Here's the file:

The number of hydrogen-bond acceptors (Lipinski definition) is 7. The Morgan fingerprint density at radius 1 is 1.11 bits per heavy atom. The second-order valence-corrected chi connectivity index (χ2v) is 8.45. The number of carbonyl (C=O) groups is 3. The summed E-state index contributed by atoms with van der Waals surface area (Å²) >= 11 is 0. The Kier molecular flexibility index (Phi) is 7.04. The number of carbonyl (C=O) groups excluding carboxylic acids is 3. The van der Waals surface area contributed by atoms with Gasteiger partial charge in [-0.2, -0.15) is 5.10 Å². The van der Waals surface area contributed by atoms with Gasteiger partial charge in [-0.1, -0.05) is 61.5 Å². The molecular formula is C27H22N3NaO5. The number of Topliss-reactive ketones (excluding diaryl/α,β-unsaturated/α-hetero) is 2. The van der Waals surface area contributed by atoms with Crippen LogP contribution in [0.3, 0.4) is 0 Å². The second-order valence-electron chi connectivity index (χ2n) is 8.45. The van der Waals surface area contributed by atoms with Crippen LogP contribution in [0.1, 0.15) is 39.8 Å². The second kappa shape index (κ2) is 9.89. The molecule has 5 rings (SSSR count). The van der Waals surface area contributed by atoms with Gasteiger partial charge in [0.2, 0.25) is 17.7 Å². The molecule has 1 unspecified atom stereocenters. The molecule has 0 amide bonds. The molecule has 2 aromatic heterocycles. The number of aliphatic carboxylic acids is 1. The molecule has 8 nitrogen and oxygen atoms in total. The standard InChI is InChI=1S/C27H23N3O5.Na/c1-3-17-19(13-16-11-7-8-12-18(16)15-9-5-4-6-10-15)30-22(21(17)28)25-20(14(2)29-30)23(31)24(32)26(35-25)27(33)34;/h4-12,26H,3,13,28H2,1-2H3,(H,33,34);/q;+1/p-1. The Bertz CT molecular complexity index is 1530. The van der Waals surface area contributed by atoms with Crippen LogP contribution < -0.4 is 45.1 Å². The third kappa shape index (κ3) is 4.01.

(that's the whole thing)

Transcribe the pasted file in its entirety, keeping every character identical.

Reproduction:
The number of hydrogen-bond acceptors (Lipinski definition) is 7. The Morgan fingerprint density at radius 1 is 1.11 bits per heavy atom. The second-order valence-corrected chi connectivity index (χ2v) is 8.45. The number of carbonyl (C=O) groups is 3. The summed E-state index contributed by atoms with van der Waals surface area (Å²) >= 11 is 0. The Kier molecular flexibility index (Phi) is 7.04. The number of carbonyl (C=O) groups excluding carboxylic acids is 3. The van der Waals surface area contributed by atoms with Gasteiger partial charge in [-0.2, -0.15) is 5.10 Å². The van der Waals surface area contributed by atoms with Gasteiger partial charge in [-0.1, -0.05) is 61.5 Å². The molecular formula is C27H22N3NaO5. The number of Topliss-reactive ketones (excluding diaryl/α,β-unsaturated/α-hetero) is 2. The van der Waals surface area contributed by atoms with Crippen LogP contribution in [0.3, 0.4) is 0 Å². The second-order valence-electron chi connectivity index (χ2n) is 8.45. The van der Waals surface area contributed by atoms with Crippen LogP contribution in [0.1, 0.15) is 39.8 Å². The second kappa shape index (κ2) is 9.89. The molecule has 5 rings (SSSR count). The van der Waals surface area contributed by atoms with Gasteiger partial charge in [0.2, 0.25) is 17.7 Å². The molecule has 1 unspecified atom stereocenters. The molecule has 0 amide bonds. The molecule has 2 aromatic heterocycles. The number of aliphatic carboxylic acids is 1. The molecule has 8 nitrogen and oxygen atoms in total. The standard InChI is InChI=1S/C27H23N3O5.Na/c1-3-17-19(13-16-11-7-8-12-18(16)15-9-5-4-6-10-15)30-22(21(17)28)25-20(14(2)29-30)23(31)24(32)26(35-25)27(33)34;/h4-12,26H,3,13,28H2,1-2H3,(H,33,34);/q;+1/p-1. The Bertz CT molecular complexity index is 1530. The van der Waals surface area contributed by atoms with Crippen LogP contribution < -0.4 is 45.1 Å². The third kappa shape index (κ3) is 4.01.